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P54 Changes in physical and mental health functioning during retirement transition: a register-linkage follow-up study
  1. M Manty1,
  2. A Kouvonen2,3,4,
  3. T Lallukka1,5,
  4. J Lahti1,
  5. E Lahelma1,
  6. O Rahkonen1
  1. 1Department of Public Health, University of Helsinki, Helsinki, Finland
  2. 2Department of Social Research, University of Helsinki, Helsinki, Finland
  3. 3SWPS University of Social Sciences and Humanities in Wroclaw, Wroclaw, Poland
  4. 4Centre for Public Health, Queen’s University Belfast, Belfast, UK
  5. 5Finnish Institute of Occupational Health, Helsinki, Finland


Background The impact of retirement on health-related functioning, an important indicator of individual´s ability to function in everyday life, is poorly understood. Thus the aim of this study was to examine the association between transition to retirement, and changes in physical and mental health functioning among Finnish municipal employees.

Methods Follow-upsurvey data were collected among ageing employees of the City of Helsinki, Finland, at three Phases: 1 (2000–2002), 2 (2007) and 3 (2012). Physical and mental health functioning were measured using the Short-Form 36 questionnaire at each Phase. Retirees between Phases 1 and 3 were identified from the national registers of the Finnish Centre for Pensions: Full-time statutory retirement (n=1464), part-time retirement not due to health reasons (n=404) and disability retirement due to health reasons (n=462). Generalised estimating equations were used to study the associations between transition to retirement and changes in health functioning. We also examined whether changes in functioning vary by gender, occupational status, or different health- and life-style factors.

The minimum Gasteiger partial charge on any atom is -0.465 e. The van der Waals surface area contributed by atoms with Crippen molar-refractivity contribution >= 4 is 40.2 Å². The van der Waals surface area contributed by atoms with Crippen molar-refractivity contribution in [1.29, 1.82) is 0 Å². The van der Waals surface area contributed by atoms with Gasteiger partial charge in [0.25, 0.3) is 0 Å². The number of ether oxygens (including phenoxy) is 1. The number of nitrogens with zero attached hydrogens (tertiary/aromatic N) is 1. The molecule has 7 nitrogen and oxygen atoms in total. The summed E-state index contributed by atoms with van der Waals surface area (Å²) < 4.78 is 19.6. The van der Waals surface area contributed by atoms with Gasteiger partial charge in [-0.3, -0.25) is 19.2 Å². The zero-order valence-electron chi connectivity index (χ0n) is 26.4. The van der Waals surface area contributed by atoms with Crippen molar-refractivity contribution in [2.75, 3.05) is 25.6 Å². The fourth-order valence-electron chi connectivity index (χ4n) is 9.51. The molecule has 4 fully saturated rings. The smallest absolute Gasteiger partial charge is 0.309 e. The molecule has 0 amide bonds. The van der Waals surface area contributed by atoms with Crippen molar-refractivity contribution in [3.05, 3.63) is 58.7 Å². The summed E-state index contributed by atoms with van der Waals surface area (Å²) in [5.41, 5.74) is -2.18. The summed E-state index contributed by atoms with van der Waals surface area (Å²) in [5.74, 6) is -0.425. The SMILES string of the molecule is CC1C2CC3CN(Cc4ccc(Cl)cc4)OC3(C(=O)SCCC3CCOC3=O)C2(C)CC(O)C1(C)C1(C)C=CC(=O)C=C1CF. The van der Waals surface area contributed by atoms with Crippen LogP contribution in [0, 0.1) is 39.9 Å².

Results Statutory and part-time retirement were not associated with changes in physical health functioning during retirement transition process when adjusting for gender and age (β 0.1, 95% CI −0.3 to 0.5 and −1.0,–1.8 to 0.1, respectively), whereas clear decline was observed among disability retirees (−4.3,–5.4 to −3.2). Higher occupational class before retirement and sedentary lifestyle were associated with greater decline in physical health functioning. Mental health functioning improved during the retirement transition process among statutory and part-time retirees (1.9, 1.4 to 2.4 and 2.0, 1.0 to 3.0, respectively) while no association was observed among disability retirees (−0.3,–1.7 to 1.0).

Conclusion Disability retirement was associated with decrease in physical health functioning, and statutory retirement with a slight improvement in mental health functioning. Evidence on changes in physical and mental functioning during retirement transition process may provide useful information for interventions to promote healthy ageing.

  • Retirement
  • Ageing
  • Disability
  • Health
  • Functioning

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